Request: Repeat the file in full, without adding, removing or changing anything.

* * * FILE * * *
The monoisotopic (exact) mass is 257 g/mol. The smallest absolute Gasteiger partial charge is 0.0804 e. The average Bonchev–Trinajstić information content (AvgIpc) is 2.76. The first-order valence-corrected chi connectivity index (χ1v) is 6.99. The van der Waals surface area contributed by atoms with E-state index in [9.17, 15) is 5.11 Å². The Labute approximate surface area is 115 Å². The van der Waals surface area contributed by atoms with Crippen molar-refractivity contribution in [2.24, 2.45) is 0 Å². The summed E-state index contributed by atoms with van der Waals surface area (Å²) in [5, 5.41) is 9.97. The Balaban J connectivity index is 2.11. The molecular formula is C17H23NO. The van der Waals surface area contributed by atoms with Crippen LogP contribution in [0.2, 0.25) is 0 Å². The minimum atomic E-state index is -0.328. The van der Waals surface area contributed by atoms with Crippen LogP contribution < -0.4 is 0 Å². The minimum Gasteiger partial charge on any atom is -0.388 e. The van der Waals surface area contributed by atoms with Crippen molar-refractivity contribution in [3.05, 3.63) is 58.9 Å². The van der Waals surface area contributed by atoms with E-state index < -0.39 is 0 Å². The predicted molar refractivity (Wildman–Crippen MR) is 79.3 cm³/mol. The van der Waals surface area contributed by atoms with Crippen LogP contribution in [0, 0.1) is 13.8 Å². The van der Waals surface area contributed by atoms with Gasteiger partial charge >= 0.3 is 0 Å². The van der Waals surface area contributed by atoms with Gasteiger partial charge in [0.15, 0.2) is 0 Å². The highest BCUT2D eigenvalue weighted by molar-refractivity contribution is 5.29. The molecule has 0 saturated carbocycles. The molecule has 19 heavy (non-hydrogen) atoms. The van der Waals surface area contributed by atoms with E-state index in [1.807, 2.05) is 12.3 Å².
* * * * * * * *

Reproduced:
The monoisotopic (exact) mass is 257 g/mol. The smallest absolute Gasteiger partial charge is 0.0804 e. The average Bonchev–Trinajstić information content (AvgIpc) is 2.76. The first-order valence-corrected chi connectivity index (χ1v) is 6.99. The van der Waals surface area contributed by atoms with E-state index in [9.17, 15) is 5.11 Å². The Labute approximate surface area is 115 Å². The van der Waals surface area contributed by atoms with Crippen molar-refractivity contribution in [2.24, 2.45) is 0 Å². The summed E-state index contributed by atoms with van der Waals surface area (Å²) in [5, 5.41) is 9.97. The Balaban J connectivity index is 2.11. The molecular formula is C17H23NO. The van der Waals surface area contributed by atoms with Crippen LogP contribution in [0.2, 0.25) is 0 Å². The minimum atomic E-state index is -0.328. The van der Waals surface area contributed by atoms with Crippen LogP contribution < -0.4 is 0 Å². The minimum Gasteiger partial charge on any atom is -0.388 e. The van der Waals surface area contributed by atoms with Crippen molar-refractivity contribution in [3.05, 3.63) is 58.9 Å². The van der Waals surface area contributed by atoms with E-state index < -0.39 is 0 Å². The predicted molar refractivity (Wildman–Crippen MR) is 79.3 cm³/mol. The van der Waals surface area contributed by atoms with Crippen LogP contribution in [0, 0.1) is 13.8 Å². The van der Waals surface area contributed by atoms with Gasteiger partial charge >= 0.3 is 0 Å². The van der Waals surface area contributed by atoms with Gasteiger partial charge in [0.15, 0.2) is 0 Å². The highest BCUT2D eigenvalue weighted by molar-refractivity contribution is 5.29. The molecule has 0 saturated carbocycles. The molecule has 19 heavy (non-hydrogen) atoms. The van der Waals surface area contributed by atoms with E-state index in [1.807, 2.05) is 12.3 Å².